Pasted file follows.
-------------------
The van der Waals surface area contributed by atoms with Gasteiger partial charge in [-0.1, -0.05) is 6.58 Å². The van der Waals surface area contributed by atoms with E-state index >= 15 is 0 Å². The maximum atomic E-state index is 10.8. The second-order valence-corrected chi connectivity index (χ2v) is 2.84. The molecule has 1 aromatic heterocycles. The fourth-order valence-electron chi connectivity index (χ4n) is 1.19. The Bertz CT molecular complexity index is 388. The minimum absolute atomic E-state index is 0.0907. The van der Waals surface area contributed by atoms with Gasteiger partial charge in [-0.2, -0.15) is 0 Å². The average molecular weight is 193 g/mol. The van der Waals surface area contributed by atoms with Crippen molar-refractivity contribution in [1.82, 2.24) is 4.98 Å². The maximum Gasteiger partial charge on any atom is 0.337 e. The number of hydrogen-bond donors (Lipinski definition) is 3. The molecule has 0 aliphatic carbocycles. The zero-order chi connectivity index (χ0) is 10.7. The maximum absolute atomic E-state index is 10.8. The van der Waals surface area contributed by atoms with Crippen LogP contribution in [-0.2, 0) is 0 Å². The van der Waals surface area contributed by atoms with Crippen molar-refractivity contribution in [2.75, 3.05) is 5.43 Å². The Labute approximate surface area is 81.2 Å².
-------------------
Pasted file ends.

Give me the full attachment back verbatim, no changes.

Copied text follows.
The van der Waals surface area contributed by atoms with Gasteiger partial charge in [-0.1, -0.05) is 6.58 Å². The van der Waals surface area contributed by atoms with E-state index >= 15 is 0 Å². The maximum atomic E-state index is 10.8. The second-order valence-corrected chi connectivity index (χ2v) is 2.84. The molecule has 1 aromatic heterocycles. The fourth-order valence-electron chi connectivity index (χ4n) is 1.19. The Bertz CT molecular complexity index is 388. The minimum absolute atomic E-state index is 0.0907. The van der Waals surface area contributed by atoms with Gasteiger partial charge in [-0.2, -0.15) is 0 Å². The average molecular weight is 193 g/mol. The van der Waals surface area contributed by atoms with Crippen molar-refractivity contribution in [1.82, 2.24) is 4.98 Å². The maximum Gasteiger partial charge on any atom is 0.337 e. The number of hydrogen-bond donors (Lipinski definition) is 3. The molecule has 0 aliphatic carbocycles. The zero-order chi connectivity index (χ0) is 10.7. The maximum absolute atomic E-state index is 10.8. The van der Waals surface area contributed by atoms with Crippen LogP contribution in [-0.2, 0) is 0 Å². The van der Waals surface area contributed by atoms with Crippen molar-refractivity contribution in [2.75, 3.05) is 5.43 Å². The Labute approximate surface area is 81.2 Å².